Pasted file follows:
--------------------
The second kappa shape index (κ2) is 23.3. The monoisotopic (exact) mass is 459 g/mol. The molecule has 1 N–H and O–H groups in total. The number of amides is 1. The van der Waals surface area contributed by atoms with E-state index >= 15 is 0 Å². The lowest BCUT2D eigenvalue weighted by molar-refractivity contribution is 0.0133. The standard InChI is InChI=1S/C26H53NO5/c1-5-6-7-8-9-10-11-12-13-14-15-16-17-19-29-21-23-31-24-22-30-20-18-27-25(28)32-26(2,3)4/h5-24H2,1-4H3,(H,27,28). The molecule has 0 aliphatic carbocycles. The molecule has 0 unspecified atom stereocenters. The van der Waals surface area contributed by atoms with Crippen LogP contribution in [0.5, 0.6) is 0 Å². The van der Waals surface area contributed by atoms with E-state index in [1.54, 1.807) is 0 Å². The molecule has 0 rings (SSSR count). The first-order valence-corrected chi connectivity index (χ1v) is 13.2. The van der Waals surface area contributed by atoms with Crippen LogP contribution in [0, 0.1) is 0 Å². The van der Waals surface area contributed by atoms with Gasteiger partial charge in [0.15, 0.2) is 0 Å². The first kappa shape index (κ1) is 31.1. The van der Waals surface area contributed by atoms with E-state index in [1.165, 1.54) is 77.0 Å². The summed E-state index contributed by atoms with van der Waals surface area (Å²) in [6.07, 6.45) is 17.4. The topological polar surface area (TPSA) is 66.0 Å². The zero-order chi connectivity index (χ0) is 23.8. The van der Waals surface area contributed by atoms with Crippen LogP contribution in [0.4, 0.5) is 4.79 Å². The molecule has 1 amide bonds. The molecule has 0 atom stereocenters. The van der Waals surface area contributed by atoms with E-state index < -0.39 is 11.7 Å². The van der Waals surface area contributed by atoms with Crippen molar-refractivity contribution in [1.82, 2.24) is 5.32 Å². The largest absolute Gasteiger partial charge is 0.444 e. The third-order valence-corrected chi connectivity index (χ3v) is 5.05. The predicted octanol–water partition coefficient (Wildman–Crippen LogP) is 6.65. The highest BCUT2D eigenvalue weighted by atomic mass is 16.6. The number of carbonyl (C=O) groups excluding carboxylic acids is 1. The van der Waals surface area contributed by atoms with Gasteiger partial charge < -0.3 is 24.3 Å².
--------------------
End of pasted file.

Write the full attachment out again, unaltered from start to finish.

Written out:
The second kappa shape index (κ2) is 23.3. The monoisotopic (exact) mass is 459 g/mol. The molecule has 1 N–H and O–H groups in total. The number of amides is 1. The van der Waals surface area contributed by atoms with E-state index >= 15 is 0 Å². The lowest BCUT2D eigenvalue weighted by molar-refractivity contribution is 0.0133. The standard InChI is InChI=1S/C26H53NO5/c1-5-6-7-8-9-10-11-12-13-14-15-16-17-19-29-21-23-31-24-22-30-20-18-27-25(28)32-26(2,3)4/h5-24H2,1-4H3,(H,27,28). The molecule has 0 aliphatic carbocycles. The molecule has 0 unspecified atom stereocenters. The van der Waals surface area contributed by atoms with Crippen LogP contribution in [0.5, 0.6) is 0 Å². The van der Waals surface area contributed by atoms with E-state index in [1.54, 1.807) is 0 Å². The molecule has 0 rings (SSSR count). The first-order valence-corrected chi connectivity index (χ1v) is 13.2. The van der Waals surface area contributed by atoms with Crippen LogP contribution in [0, 0.1) is 0 Å². The van der Waals surface area contributed by atoms with Gasteiger partial charge in [0.15, 0.2) is 0 Å². The first kappa shape index (κ1) is 31.1. The van der Waals surface area contributed by atoms with E-state index in [1.165, 1.54) is 77.0 Å². The summed E-state index contributed by atoms with van der Waals surface area (Å²) in [6.07, 6.45) is 17.4. The topological polar surface area (TPSA) is 66.0 Å². The zero-order chi connectivity index (χ0) is 23.8. The van der Waals surface area contributed by atoms with Crippen LogP contribution in [0.4, 0.5) is 4.79 Å². The molecule has 1 amide bonds. The molecule has 0 atom stereocenters. The van der Waals surface area contributed by atoms with E-state index < -0.39 is 11.7 Å². The van der Waals surface area contributed by atoms with Crippen molar-refractivity contribution in [1.82, 2.24) is 5.32 Å². The largest absolute Gasteiger partial charge is 0.444 e. The third-order valence-corrected chi connectivity index (χ3v) is 5.05. The predicted octanol–water partition coefficient (Wildman–Crippen LogP) is 6.65. The highest BCUT2D eigenvalue weighted by atomic mass is 16.6. The number of carbonyl (C=O) groups excluding carboxylic acids is 1. The van der Waals surface area contributed by atoms with Gasteiger partial charge < -0.3 is 24.3 Å².